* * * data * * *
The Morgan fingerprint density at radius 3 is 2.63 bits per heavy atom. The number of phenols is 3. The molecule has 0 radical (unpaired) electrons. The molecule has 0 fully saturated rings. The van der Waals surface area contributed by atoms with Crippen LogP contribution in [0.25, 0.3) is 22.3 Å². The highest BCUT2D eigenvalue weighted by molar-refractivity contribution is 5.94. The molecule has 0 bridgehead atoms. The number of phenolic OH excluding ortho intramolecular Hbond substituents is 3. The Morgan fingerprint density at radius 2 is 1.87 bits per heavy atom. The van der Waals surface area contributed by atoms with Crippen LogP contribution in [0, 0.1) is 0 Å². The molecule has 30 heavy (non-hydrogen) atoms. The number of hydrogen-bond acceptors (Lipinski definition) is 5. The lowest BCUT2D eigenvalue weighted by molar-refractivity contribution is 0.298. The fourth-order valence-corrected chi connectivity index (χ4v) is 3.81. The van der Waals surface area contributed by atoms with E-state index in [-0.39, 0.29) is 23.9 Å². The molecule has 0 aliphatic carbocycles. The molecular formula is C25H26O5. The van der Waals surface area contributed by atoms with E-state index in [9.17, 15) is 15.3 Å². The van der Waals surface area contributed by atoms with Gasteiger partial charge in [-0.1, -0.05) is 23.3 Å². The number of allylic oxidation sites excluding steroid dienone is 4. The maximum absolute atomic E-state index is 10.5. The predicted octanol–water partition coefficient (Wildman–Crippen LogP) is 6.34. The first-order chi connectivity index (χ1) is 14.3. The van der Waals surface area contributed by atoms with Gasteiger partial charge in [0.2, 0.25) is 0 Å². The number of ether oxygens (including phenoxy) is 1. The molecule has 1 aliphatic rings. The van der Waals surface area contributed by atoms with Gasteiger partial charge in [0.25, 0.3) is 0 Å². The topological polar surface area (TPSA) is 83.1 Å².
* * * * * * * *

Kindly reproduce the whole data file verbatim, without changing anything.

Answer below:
The Morgan fingerprint density at radius 3 is 2.63 bits per heavy atom. The number of phenols is 3. The molecule has 0 radical (unpaired) electrons. The molecule has 0 fully saturated rings. The van der Waals surface area contributed by atoms with Crippen LogP contribution in [0.25, 0.3) is 22.3 Å². The highest BCUT2D eigenvalue weighted by molar-refractivity contribution is 5.94. The molecule has 0 bridgehead atoms. The number of phenolic OH excluding ortho intramolecular Hbond substituents is 3. The Morgan fingerprint density at radius 2 is 1.87 bits per heavy atom. The van der Waals surface area contributed by atoms with Crippen LogP contribution in [0, 0.1) is 0 Å². The molecule has 30 heavy (non-hydrogen) atoms. The number of hydrogen-bond acceptors (Lipinski definition) is 5. The lowest BCUT2D eigenvalue weighted by molar-refractivity contribution is 0.298. The fourth-order valence-corrected chi connectivity index (χ4v) is 3.81. The van der Waals surface area contributed by atoms with E-state index in [-0.39, 0.29) is 23.9 Å². The molecule has 0 aliphatic carbocycles. The molecular formula is C25H26O5. The van der Waals surface area contributed by atoms with E-state index in [9.17, 15) is 15.3 Å². The van der Waals surface area contributed by atoms with Gasteiger partial charge in [-0.1, -0.05) is 23.3 Å². The number of allylic oxidation sites excluding steroid dienone is 4. The maximum absolute atomic E-state index is 10.5. The predicted octanol–water partition coefficient (Wildman–Crippen LogP) is 6.34. The first-order chi connectivity index (χ1) is 14.3. The van der Waals surface area contributed by atoms with Gasteiger partial charge in [0.2, 0.25) is 0 Å². The number of ether oxygens (including phenoxy) is 1. The molecule has 1 aliphatic rings. The van der Waals surface area contributed by atoms with Gasteiger partial charge in [0.25, 0.3) is 0 Å². The topological polar surface area (TPSA) is 83.1 Å².